LAKE FOREST, Ill. (670 The Score) – When Bears quarterback Justin Fields made the long walk back from the far practice fields of Halas Hall and to the locker room Wednesday afternoon, he became aware of how comments he made about the team’s coaching staff three hours earlier were being perceived.
Fields had called upon the Bears’ coaching staff to help him play more “free,” believing he had been too “robotic” early this season. Fields made those comments in the context of the coaching staff emphasizing his need to work in the pocket more and admitted he sometimes overthinks on the field.
When Fields viewed the external reaction on a cell phone after practice, he felt his comments were being mischaracterized. It’s why he then called reporters back to his locker after practice and addressed the media for a second time Wednesday. He wanted to clarify his remarks. Then, Fields went upstairs to the second floor of Halas Hall and met with offensive coordinator Luke Getsy.
A day later, Bears moved forward by showing their support for the 24-year-old Fields, who understands the significance of his third NFL season.
“I can’t be more clear than this,” Bears general manager Ryan Poles said Thursday morning. “No one in our entire building, none of our coaches, see Justin as a finger-pointer at all. That kid is always taking ownership of anything that has happened on the field. He takes it head on. He works. He grinds. He puts his head down. He works with his teammates. He works with his coaches to find solutions.
“You got a young quarterback trying to figure it out. You have a guy who hasn't had the cleanest start to his career, who last year with the roster had to put the team on his back, do some unbelievable things athletically. Now, he gets talent around him and has to figure out and balance when to do those cool things athletically, when to lean on others, and that is sometimes a gray place to live in. That takes time. That takes time on task for him to take that next step, and everyone is on board helping him get into that place for him to be successful.
“I thought he took ownership of everything. He didn’t have to say anything about that. Our coaches are like, ‘How can we make you better? How can we help you be successful?’ And there’s always that balance. No one took it personally.”
Fields had already met with Getsy and the Bears’ coaching staff earlier in the week to review his performance in Chicago’s 27-17 loss at Tampa Bay on Sunday. Fields’ play had left him frustrated,
The No. 11 overall pick in the 2021 NFL Draft, Fields has completed 59.8% of his passes for 4,539 yards, 26 touchdowns and 24 interceptions in 29 games (including 27 starts) in his NFL career. In 2022, Fields rushed for 1,143 yards, the second-most by a quarterback in a single season in NFL history, and eight touchdowns on the ground.
In March, the Bears traded the No. 1 overall pick in the NFL Draft to the Panthers. In doing so, they elected keep Fields as their starting quarterback and made key investments around him on offense. The Bears acquired dynamic receiver DJ Moore in that blockbuster trade, then signed right guard Nate Davis in free agency and drafted right tackle Darnell Wright at No. 10 overall.
It’s still been a tough start, with the Bears sitting at 0-2 as they head to Kansas City to face the defending champion Chiefs (1-1) on Sunday at Arrowhead Stadium. The Bears are riding a franchise-worst 12-game losing streak dating back to the middle of last season, and Fields is 5-22 in his career as a starter.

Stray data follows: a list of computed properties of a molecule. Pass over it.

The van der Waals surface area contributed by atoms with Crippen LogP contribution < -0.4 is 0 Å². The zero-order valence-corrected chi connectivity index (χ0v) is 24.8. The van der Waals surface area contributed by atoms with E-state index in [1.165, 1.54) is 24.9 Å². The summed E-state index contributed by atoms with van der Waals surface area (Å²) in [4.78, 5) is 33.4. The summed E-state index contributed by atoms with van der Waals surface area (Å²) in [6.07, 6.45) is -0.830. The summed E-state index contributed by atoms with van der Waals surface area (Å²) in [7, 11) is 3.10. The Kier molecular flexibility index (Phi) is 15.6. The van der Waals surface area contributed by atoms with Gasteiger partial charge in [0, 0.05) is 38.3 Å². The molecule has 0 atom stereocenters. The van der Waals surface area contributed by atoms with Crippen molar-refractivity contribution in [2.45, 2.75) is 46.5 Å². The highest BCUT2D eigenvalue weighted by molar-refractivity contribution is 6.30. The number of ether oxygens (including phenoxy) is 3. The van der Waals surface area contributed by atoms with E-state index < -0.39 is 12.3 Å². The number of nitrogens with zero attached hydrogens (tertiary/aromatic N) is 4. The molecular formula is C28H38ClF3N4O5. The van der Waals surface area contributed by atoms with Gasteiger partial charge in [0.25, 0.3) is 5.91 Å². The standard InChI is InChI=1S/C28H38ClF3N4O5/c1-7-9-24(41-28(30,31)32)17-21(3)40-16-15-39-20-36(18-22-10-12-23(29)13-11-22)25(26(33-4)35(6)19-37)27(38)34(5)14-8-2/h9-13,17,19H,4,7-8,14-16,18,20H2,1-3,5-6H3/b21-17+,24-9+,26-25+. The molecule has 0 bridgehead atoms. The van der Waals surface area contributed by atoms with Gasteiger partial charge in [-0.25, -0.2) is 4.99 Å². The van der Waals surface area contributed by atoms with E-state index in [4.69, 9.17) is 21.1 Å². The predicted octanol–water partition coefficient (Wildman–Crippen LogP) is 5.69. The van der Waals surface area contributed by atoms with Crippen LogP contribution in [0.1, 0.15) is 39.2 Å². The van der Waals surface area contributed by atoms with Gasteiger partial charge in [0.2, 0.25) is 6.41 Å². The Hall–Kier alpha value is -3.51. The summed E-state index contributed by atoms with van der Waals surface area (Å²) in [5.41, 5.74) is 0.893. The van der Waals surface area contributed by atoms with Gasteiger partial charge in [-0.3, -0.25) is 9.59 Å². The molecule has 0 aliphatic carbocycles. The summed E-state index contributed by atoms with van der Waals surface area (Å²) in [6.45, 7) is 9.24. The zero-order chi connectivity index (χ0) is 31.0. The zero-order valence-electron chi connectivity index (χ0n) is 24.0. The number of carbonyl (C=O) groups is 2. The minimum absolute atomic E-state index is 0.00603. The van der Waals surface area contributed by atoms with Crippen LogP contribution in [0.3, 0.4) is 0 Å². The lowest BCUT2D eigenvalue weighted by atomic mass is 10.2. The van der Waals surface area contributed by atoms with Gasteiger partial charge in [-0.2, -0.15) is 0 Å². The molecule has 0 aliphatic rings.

“He’s so passionate, and he wants to win as much as anybody in the building,” Getsy said. “But it’s more important for him to be a man of character.
“Our relationship, our partnership, is outstanding. I think that part of it, we’re going to continue to grow.”
Fields began his scheduled Wednesday media availability by responding to a question about his performance in the loss to the Buccaneers on Sunday. He quickly pointed to how the Bears can improve the scheme around him.
“I felt like I wasn’t necessarily playing my game,” Fields said. “I felt like I was robotic and not playing like myself. So, my goal this week is to say, ‘F it’ and just go out there and play football how I know how to play football. That includes thinking less and going out there and playing off of instincts rather than just off so much info in my head, data in my head.
“Going back to (how) it’s a game and that’s it. Because, that’s when I play my best, is when I’m just out there free and being myself. Just kind of bump all (of) what I should do, this and that, pocket stuff. I’m going to go out there and be me.
The Bears have been mired in “adversity,” as Poles himself said Thursday. In addition to the poor start, defensive coordinator Alan Williams abruptly resigned Wednesday. Fields’ comments about the coaching staff were just a part of what the team has had to address internally at Halas Hall.
Through it all, Fields is focused on responding well and making the most of his next opportunity.
"The guy has been successful the moment he stepped into high school football,” Poles said. “So, he’s dealing with adversity and dealing with taking his game to the next level through many different situations and change. I think that’s where you get the frustration from.
“I thought he took ownership of everything. He didn’t have to say anything about that. Our coaches are like, ‘How can we make you better? How can we help you be successful?’ And there’s always that balance. No one took it personally."
Chris Emma covers the Bears, Chicago’s sports scene and more for 670TheScore.com. Follow him on Twitter @CEmma670.